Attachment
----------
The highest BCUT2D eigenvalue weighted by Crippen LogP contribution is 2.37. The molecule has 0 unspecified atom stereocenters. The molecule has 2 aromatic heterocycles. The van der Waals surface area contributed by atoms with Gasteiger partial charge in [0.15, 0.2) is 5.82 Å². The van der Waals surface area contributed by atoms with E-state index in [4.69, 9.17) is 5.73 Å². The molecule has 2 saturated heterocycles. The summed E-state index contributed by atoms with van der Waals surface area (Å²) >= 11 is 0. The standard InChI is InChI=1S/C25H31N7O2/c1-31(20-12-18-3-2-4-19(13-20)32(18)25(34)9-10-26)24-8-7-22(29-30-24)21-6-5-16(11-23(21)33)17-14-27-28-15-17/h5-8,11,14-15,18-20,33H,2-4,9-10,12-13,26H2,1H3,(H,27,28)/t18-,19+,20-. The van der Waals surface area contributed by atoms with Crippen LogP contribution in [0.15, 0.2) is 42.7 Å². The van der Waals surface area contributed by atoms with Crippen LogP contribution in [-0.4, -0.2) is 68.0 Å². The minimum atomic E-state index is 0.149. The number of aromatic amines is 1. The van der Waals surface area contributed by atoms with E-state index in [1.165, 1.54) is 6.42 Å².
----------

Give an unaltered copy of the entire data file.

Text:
The highest BCUT2D eigenvalue weighted by Crippen LogP contribution is 2.37. The molecule has 0 unspecified atom stereocenters. The molecule has 2 aromatic heterocycles. The van der Waals surface area contributed by atoms with Gasteiger partial charge in [0.15, 0.2) is 5.82 Å². The van der Waals surface area contributed by atoms with E-state index in [4.69, 9.17) is 5.73 Å². The molecule has 2 saturated heterocycles. The summed E-state index contributed by atoms with van der Waals surface area (Å²) >= 11 is 0. The standard InChI is InChI=1S/C25H31N7O2/c1-31(20-12-18-3-2-4-19(13-20)32(18)25(34)9-10-26)24-8-7-22(29-30-24)21-6-5-16(11-23(21)33)17-14-27-28-15-17/h5-8,11,14-15,18-20,33H,2-4,9-10,12-13,26H2,1H3,(H,27,28)/t18-,19+,20-. The van der Waals surface area contributed by atoms with Crippen LogP contribution in [0.15, 0.2) is 42.7 Å². The van der Waals surface area contributed by atoms with Crippen LogP contribution in [-0.4, -0.2) is 68.0 Å². The minimum atomic E-state index is 0.149. The number of aromatic amines is 1. The van der Waals surface area contributed by atoms with E-state index in [1.165, 1.54) is 6.42 Å².